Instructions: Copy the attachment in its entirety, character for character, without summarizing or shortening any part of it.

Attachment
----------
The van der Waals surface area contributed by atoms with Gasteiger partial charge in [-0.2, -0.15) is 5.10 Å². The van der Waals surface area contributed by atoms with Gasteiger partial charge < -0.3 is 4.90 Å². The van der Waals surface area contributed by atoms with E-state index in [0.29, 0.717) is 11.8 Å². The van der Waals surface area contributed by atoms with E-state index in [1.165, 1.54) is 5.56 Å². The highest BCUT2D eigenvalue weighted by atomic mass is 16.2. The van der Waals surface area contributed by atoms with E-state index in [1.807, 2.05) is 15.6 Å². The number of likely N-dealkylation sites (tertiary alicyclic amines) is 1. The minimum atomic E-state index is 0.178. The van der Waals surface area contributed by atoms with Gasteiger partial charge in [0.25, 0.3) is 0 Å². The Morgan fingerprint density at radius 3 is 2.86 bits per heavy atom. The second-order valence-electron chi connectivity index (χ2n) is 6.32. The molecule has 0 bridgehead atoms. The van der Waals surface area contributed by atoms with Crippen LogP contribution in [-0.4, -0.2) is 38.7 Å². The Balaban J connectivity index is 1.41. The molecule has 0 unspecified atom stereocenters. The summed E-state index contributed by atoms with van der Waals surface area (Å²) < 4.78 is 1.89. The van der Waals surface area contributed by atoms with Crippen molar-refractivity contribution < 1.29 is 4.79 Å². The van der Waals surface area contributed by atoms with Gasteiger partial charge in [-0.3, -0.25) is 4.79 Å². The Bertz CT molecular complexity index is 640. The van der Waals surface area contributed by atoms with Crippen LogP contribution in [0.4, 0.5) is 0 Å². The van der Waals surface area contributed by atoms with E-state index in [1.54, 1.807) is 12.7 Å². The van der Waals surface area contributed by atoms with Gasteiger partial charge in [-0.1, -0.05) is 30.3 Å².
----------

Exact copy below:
The van der Waals surface area contributed by atoms with Gasteiger partial charge in [-0.2, -0.15) is 5.10 Å². The van der Waals surface area contributed by atoms with Gasteiger partial charge < -0.3 is 4.90 Å². The van der Waals surface area contributed by atoms with E-state index in [0.29, 0.717) is 11.8 Å². The van der Waals surface area contributed by atoms with E-state index in [1.165, 1.54) is 5.56 Å². The highest BCUT2D eigenvalue weighted by atomic mass is 16.2. The van der Waals surface area contributed by atoms with E-state index in [1.807, 2.05) is 15.6 Å². The number of likely N-dealkylation sites (tertiary alicyclic amines) is 1. The minimum atomic E-state index is 0.178. The van der Waals surface area contributed by atoms with Gasteiger partial charge in [0.25, 0.3) is 0 Å². The Morgan fingerprint density at radius 3 is 2.86 bits per heavy atom. The second-order valence-electron chi connectivity index (χ2n) is 6.32. The molecule has 0 bridgehead atoms. The van der Waals surface area contributed by atoms with Crippen LogP contribution in [-0.4, -0.2) is 38.7 Å². The Balaban J connectivity index is 1.41. The molecule has 0 unspecified atom stereocenters. The summed E-state index contributed by atoms with van der Waals surface area (Å²) < 4.78 is 1.89. The van der Waals surface area contributed by atoms with Crippen molar-refractivity contribution < 1.29 is 4.79 Å². The van der Waals surface area contributed by atoms with Gasteiger partial charge in [-0.3, -0.25) is 4.79 Å². The Bertz CT molecular complexity index is 640. The van der Waals surface area contributed by atoms with Crippen LogP contribution in [0.4, 0.5) is 0 Å². The van der Waals surface area contributed by atoms with E-state index in [1.54, 1.807) is 12.7 Å². The van der Waals surface area contributed by atoms with Gasteiger partial charge in [-0.1, -0.05) is 30.3 Å².